The seventh day in the night,7. a small man of Warre did come out of the Harbour, our boats being at watch did meete with her, and did put her ashoare, and shee was spilt all too peeces, and all her men drowned and taken by the Saint our friend.

[Page 14]The tenth day of Iune the Expedition did come into Sally Roade.10.

The eleventh 'day Providence came into the Roade;11. and one of their men of warre came creeping alongst the North shoare, a mile from the Norward of the Old Towne; our boates and one of the Pinnaces did set upon her, and put her a shoare, and she was split all too peeces, and most of her men kil'd and taken by the Saint our friend.

The twenty third of Iune, 23. our Generall did goe aboard of the Expedition in the morning, to see how they would row, and they did row after three leag [...] s a watch, and did row under the Castle and the Ca­stle did shoote at her, and thee did shoote at the Castle, and into the Castle, and over the Castle, and into the towne, and over the towne; and the Castle at her, and she at them, and so they did lye shooting one at another, untill foure a clocke in the afternoone; and then she did come off into the Roade againe, and did come unto an Anchor hard by the Leopard, and came off very well, and had never a man hurt we give God thankes: they broake one of their best Gunnes of brasse in the Castle, with shooting at her.

The twenty seaventh day of Iune in the morning we saw two shippes at an Anchor under the Castle;27. Our Generall sent for all [Page 15]the shippes boates to towe in the Providence, for it was clame, she did row and eight boates did towe, and they towed her within Musket shot of the shoare, and the Providence did shoote at those two shippes, 100 peeces of Ordnance through & through, and the great shot did kill them, some men right out, and went a shore amongst a thou­sand Moores, and the Castle did shoote a­bove eighty peeces of Ordnance at her. And the men in the towne came downe to the water side with 1000 small shot at her; And at noone they left off, and she came off very well, and had never a man hurt; but her ropes, and her sayles, and her side; were payd with small shot; wee could not know how many Moores she did kill them.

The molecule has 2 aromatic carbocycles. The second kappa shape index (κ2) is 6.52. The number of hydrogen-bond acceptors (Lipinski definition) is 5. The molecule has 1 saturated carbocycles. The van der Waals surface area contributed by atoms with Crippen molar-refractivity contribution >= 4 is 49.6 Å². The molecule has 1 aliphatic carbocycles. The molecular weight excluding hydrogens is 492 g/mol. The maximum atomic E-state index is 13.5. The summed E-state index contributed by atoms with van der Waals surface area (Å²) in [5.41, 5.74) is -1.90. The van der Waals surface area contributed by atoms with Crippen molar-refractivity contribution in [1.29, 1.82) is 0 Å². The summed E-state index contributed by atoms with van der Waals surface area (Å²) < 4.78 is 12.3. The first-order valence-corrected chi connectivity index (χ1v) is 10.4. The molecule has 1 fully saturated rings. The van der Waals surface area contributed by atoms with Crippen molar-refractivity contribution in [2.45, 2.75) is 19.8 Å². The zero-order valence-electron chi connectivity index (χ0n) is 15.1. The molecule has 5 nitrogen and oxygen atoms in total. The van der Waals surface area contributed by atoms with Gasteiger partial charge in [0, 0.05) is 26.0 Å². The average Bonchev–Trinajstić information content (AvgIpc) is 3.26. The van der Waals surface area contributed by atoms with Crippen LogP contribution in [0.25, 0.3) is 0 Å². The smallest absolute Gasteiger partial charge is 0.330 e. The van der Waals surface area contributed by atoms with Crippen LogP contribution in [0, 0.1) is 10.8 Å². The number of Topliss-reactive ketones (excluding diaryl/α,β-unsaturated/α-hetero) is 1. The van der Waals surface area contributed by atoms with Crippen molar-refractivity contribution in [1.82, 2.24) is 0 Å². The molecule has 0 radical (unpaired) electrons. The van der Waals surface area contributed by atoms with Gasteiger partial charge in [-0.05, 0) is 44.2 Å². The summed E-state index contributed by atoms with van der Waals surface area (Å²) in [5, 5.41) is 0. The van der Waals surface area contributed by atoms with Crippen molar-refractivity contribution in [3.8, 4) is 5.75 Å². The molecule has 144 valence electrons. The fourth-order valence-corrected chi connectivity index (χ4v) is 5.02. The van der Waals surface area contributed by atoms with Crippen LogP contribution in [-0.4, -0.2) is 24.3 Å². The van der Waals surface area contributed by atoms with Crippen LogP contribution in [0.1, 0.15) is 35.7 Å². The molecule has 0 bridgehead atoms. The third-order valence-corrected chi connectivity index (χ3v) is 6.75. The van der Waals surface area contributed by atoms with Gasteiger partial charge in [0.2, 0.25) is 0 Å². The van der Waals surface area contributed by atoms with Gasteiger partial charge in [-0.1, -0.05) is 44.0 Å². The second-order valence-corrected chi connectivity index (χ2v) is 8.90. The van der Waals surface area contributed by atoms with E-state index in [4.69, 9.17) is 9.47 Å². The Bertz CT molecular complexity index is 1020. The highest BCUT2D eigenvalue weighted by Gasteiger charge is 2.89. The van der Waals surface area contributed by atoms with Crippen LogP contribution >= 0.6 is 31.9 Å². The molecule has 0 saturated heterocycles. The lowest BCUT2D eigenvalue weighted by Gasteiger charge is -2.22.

The thirteenth day in the morning we saw a shippe,13. Captaine White chased her a shore to the Northward. The same day at noone, the new town sent a boate aboard with let­ters to our Generall, about the Christians, & would saine have made a peace with our Ge­nerall, but he would not make a peace with thē, except they would give us al our Chri­stians, and satisfaction for all that ever had beene taken by them, those words made them in a dumpe, and when they did see our two Pinnaces come into the Roade out of England, and did see them row with Oares after one of their shippes [Page 16] they were starke mad, and sought all the wayes they could for a peace with us, or with the Saint, and there did runne away one hundred men in a day out of the new towne to the old towne, to the Saint: and most of the best men in the towne for want of victuals, which were very short with them, who durst not goe out for feare of our men, they were almost all sterved for want.


Iune the thirtieth we saw a shippe at Sea,Iune 30. and gave her chase all day, and at night wee lost her, it was darke and little wind, that we could not fetch her.

Iuly 3.

Iuly the third,Iuly 3. we did put a Sally man of warre a shore, with fifty five Mores and Turkes in her, all killed and drowned, and taken with the Saint our friend, and their shippe split all too peeces.


The eleventh day in the morning,11. wee [Page 17] saw three shippes at Sea, we gave them chase all day, and at night we lost them.


The twelsth day the Providence chased a Sally man of warre ashore,12. with eighty five Mores and Turkes in her, to the South­wards, all taken and kil'd by the Saint our friend, and their shippe split all too peeces, to the Southward of Sally, Shippes and Car­vels sixe, and boates two put ashoare with­out the Harbour of Sally barre, unto the Southward two shippes and one boate, un­to the Northwards foure shippes and one boate, they were all men of warre, and Pi­rats of Sally, and all the shippes that wee gave chase too, were all Turkes men of war and Pirats of Sally, but foure that came to trade with the town. But our Generall would not suffer them to trade.